# A≡b mod n true in ring of algebraic integers => true in ring of integers

"a≡b mod n" true in ring of algebraic integers => true in ring of integers

Hello,

So I'm learning about number theory and somewhere it says that if $a\equiv b \mod n$ is true in $\Omega$, being the ring of the algebraic integers, then the modular equivalence (is that the right terminology?) it also true in $\mathbb Z$, at least if $a,b,m \in \mathbb Z$.

Fair enough, but as a prove it states: "This is a direct consequence of theorem blabla, because $\Omega$ is a ring."

Now theorem blabla, as I called it so eloquently, is basically the statement that if x is an algebraic integer and a rational, that it is also an integer.

But isn't theorem blabla all we need then? Why is there "because $\Omega$ is a ring"? I don't see the relevance of $\Omega$ being a ring. After all, if $a\equiv b \mod n$ is true in $\Omega$, it means that $\frac{a-b}{n} \in \Omega$, and since a,b,n are integers, this fraction is a rational number and hence by theorem blabla it's an integer. Done(?)

Hello,

So I'm learning about number theory and somewhere it says that if $a\equiv b \mod n$ is true in $\Omega$, being the ring of the algebraic integers, then the modular equivalence (is that the right terminology?) it also true in $\mathbb Z$, at least if $a,b,m \in \mathbb Z$.

Fair enough, but as a prove it states: "This is a direct consequence of theorem blabla, because $\Omega$ is a ring."

Now theorem blabla, as I called it so eloquently, is basically the statement that if x is an algebraic integer and a rational, that it is also an integer.

But isn't theorem blabla all we need then? Why is there "because $\Omega$ is a ring"? I don't see the relevance of $\Omega$ being a ring. After all, if $a\equiv b \mod n$ is true in $\Omega$, it means that $\frac{a-b}{n} \in \Omega$, and since a,b,n are integers, this fraction is a rational number and hence by theorem blabla it's an integer. Done(?)

We have that $a\equiv b\mod n$ actually means $a-b=rn\,,\,r\in\Omega$ , as the equivalence is in $\Omega$ , and from

here, SINCE WE'RE IN A RING. we can conclude that $\,\,\frac{a-b}{n}=r\in\Omega$ , and since the LHS is a rational and

the RHS is an alg. integer, we deduce that in fact $\,\,r\in\mathbb Z$ .

DonAntonio

Can you explain more about how you go from a-b=rn to $\frac{a-b}{n}=r$ using Omega is a ring?

I would think (and I realize I can be wrong) that given a-b=rn, $\frac{a-b}{n}$ is by definition equal to r. That being said, it needs to be shown that this definition is consistent, and I suppose for that one needs to know that if a-b=sn, that r = s. In other words Omega needs to be a ring without zero divisor. This is of course true for Omega, but the argument simply mentions "because $\Omega$ is a ring" and not "because $\Omega$ is a ring without zero divisors".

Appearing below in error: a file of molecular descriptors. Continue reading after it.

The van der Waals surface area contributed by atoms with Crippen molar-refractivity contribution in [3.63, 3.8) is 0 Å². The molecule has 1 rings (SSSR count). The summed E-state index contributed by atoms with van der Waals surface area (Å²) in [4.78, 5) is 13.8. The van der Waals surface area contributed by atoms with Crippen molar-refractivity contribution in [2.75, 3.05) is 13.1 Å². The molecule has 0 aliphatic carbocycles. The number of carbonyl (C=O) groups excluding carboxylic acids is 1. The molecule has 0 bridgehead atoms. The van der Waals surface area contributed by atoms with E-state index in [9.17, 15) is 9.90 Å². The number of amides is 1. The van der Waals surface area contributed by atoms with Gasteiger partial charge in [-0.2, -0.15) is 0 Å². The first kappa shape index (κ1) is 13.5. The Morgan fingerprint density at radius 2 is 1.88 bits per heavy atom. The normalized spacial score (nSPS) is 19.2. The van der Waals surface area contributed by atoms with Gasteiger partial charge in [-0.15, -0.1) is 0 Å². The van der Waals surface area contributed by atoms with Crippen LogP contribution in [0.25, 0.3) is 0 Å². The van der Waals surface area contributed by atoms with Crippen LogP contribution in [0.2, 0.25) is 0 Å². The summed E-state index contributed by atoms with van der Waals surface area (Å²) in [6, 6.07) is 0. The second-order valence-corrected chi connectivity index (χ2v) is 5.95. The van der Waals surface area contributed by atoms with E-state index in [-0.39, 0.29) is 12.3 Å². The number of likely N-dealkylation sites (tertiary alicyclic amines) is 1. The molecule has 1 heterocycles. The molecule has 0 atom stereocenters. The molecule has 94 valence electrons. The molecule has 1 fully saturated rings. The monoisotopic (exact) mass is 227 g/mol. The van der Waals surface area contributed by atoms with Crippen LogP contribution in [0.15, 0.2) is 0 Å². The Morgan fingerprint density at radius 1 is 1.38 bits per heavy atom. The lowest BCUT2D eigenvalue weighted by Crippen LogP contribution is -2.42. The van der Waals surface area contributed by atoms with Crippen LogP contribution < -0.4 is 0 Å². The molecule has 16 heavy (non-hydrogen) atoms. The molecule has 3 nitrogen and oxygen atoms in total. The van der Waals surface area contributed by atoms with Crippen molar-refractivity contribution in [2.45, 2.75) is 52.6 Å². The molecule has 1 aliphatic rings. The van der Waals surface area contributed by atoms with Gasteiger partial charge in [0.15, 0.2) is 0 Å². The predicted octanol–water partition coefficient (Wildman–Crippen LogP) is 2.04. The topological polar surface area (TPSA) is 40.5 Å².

So it seems that due your post I've now gone from "I don't see how being a ring is relevant" to "I don't see how being a ring is enough" haha.

Can you explain more about how you go from a-b=rn to $\frac{a-b}{n}=r$ using Omega is a ring?

*** It's just a short way to say "n divides a-b in $\Omega$" and that's all, when division is as defined in a ring.****

I would think (and I realize I can be wrong) that given a-b=rn, $\frac{a-b}{n}$ is by definition equal to r. That being said, it needs to be shown that this definition is consistent, and I suppose for that one needs to know that if a-b=sn, that r = s.

*** No need at all of this as "n divides a-b in $\Omega$" means that there exists $r\in\Omega\,\,s.t.\,\,a-b=nr\,,\,\,r\in\Omega$ . Nothing here needs to be checked for consistency as it is just a definition in a ring. ***

In other words Omega needs to be a ring without zero divisor.

*** Not at all: "division by" is a term that can be used in any ring, for example: "2 divides 6 in the ring $R:=\mathbb Z/12\mathbb Z$ because there is an element $r\in R\,\,$ s.t $\,\,6=2r$ , namely $r=3$ , and I couldn't care less that ALSO $r=9$ works in this case...

DonAntonio ***

This is of course true for Omega, but the argument simply mentions "because $\Omega$ is a ring" and not "because $\Omega$ is a ring without zero divisors".

So it seems that due your post I've now gone from "I don't see how being a ring is relevant" to "I don't see how being a ring is enough" haha.

....

Okay, but then it seems like your first post doesn't make sense: you said (shortening) "we have $a-b = rn, r \in \Omega$ and from here, SINCE WE'RE IN A RING, we conclude that $\frac{a-b}{n} = r \in \Omega$", yet in your second post you state there is no difference between writing these two expressions, so why did you write when going from the former to the latter expression "since we're in a ring", even in capital letters?